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Choosing Coconut Products for Desserts and Ethnic Dishes

Fine Cooking Issue 23
Photo: Sloan Howard
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You may be used to tasting coconut only once or twice a year in a cream pie or as a filling for a candy bar, but now that Indian, Thai, Caribbean, and Vietnamese cuisines are becoming popular, you’ll see more recipes that call for coconut in one of its many forms. Here are descriptions of those you’re most likely to find.

Shredded coconut, sweetened—The common supermarket variety, also called grated coconut, is the shredded white meat of fresh coconut that’s been sweetened for use in desserts and candies. Most brands use preservatives and sulfites to keep the coconut moist and white. Many bakers prefer long shreds over short flakes because the shreds look more dramatic on top of cakes and other confections. Toast sweetened coconut in the oven until light brown for a more pronounced flavor and sprinkle it over fruit or ice cream.

Shredded coconut, unsweetened—Sold in plastic bags in health-food stores and ethnic markets, this is simply the shredded flesh of the coconut. It’s sometimes called desiccated coconut, as it tends to be quite dry. Canned and frozen shredded coconut are moister than what’s sold in bags, but these products can be hard to find. Unsweetened shredded coconut is used in curries, stews, and soups. It’s also easily transformed into coconut milk or cream, and it can be used in desserts, either toasted or not.

Coconut milk—An important ingredient in Thai cooking, coconut milk can be used in stews, curries, vegetable dishes, and sweets, or in place of water, stock, or dairy milk. Coconut milk is not the liquid inside the coconut (which is actually a thin, cloudy liquid called coconut water that’s rarely sold). Coconut milk is extracted from grated or chopped coconut flesh by soaking it in hot water, coconut water, or dairy milk, pulverizing the mash, and straining it. When left to sit in a cool place, both homemade and good-quality canned coconut milk will separate into cream and milk. The cream is often stirred back into the milk for a smooth, uniformly rich liquid (but if you prefer a thicker, richer, more intense taste, use only the cream). Coconut milk will last indefinitely in an unopened can, but it’s as highly perishable as its dairy counterpart once the can is opened. Refrigerate the milk and use it within three days. It can also be frozen for up to two months.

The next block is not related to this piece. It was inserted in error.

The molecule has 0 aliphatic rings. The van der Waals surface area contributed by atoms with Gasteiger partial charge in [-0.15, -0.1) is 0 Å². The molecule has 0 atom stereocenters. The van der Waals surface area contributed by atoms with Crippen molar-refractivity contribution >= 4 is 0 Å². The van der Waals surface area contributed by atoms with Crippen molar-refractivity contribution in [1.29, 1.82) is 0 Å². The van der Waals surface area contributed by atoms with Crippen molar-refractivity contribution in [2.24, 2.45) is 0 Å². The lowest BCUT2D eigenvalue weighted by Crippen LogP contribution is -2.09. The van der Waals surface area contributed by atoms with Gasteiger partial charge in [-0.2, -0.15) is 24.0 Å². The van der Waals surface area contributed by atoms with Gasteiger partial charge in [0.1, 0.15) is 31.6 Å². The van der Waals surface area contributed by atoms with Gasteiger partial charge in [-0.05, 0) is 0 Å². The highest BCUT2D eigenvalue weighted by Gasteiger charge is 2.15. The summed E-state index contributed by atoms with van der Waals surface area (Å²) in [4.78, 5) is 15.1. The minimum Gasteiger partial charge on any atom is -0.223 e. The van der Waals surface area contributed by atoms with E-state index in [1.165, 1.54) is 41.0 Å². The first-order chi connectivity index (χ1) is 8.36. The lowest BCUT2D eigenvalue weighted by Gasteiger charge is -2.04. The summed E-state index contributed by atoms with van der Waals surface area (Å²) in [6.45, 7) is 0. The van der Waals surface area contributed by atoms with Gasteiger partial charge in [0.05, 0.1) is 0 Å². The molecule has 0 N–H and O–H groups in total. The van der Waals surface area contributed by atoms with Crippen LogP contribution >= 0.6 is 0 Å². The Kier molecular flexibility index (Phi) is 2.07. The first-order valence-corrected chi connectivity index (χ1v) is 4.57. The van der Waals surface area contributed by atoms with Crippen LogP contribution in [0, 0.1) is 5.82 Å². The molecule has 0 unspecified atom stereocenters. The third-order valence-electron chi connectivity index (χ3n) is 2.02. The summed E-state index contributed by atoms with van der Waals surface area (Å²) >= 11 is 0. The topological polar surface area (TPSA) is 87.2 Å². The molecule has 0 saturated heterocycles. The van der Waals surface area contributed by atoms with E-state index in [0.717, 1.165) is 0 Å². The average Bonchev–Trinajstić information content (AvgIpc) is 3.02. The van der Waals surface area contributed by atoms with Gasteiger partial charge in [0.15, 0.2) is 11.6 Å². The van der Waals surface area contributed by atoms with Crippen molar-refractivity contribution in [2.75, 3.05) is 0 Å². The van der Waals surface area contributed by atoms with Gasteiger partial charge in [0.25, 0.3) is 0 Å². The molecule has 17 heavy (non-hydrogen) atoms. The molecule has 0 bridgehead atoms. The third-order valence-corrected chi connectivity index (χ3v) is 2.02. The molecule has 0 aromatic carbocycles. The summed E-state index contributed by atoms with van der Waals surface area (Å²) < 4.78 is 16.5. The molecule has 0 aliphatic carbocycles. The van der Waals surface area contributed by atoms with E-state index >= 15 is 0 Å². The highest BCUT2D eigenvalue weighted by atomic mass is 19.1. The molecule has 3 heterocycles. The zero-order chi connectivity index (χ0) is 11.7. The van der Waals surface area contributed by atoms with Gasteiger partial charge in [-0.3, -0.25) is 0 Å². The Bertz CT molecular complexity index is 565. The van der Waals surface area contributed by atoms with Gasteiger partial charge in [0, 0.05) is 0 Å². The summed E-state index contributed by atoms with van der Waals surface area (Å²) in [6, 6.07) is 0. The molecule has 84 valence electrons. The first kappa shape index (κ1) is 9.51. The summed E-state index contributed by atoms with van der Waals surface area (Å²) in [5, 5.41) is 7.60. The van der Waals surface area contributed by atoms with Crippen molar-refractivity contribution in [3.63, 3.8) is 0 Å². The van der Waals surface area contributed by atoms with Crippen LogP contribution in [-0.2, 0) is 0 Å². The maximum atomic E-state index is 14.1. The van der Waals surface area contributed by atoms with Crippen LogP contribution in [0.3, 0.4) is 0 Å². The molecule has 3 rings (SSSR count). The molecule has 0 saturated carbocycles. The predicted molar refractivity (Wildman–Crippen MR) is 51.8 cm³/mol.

Cream of coconut—Not to be confused with coconut cream and definitely not interchangeable in recipes, cream of coconut is a processed produc t made with coconut cream and lots of sugar. Most popular brands also contain emulsifiers, stabilizers, and pr e servatives to keep the cream smooth. Cream of coconut is best used in blender drinks like piña coladas and in desserts.

Coconut cream—Just as heavy cream rises to the top of unpasteurized milk, coconut cream is simply the thick, congealed coconut fat that rises to the top of homemade or good-quality canned coconut milk. Sold in cans, it’s best used in desserts or in small doses in stews, curries, and soups, as it’s extremely rich. Occasionally coconut cream is sweetened to prolong its shelf life. Check the label for ingredients, but in general even the sweetened cream is only lightly so and still can be
used in savory dishes. Canned coconut cream can be diluted with water and used in place of coconut milk.

Powdered coconut milk and cream—A convenient alternative to the highly perishable coconut milk and cream, these powders can be reconstituted to whatever strength you like. While they won’t taste as good as their fresh counterparts, they’re a fine substitute when used in more complex dishes. The powders contain no sugar.

Coconut sugar—De rived from the sap of the coconut tree, coconut sugar is used mostly in Thai cooking. It’s a dense, pastelike sugar that’s used for desserts and other confections. If you can’t find it, it can be replaced with light brown sugar.

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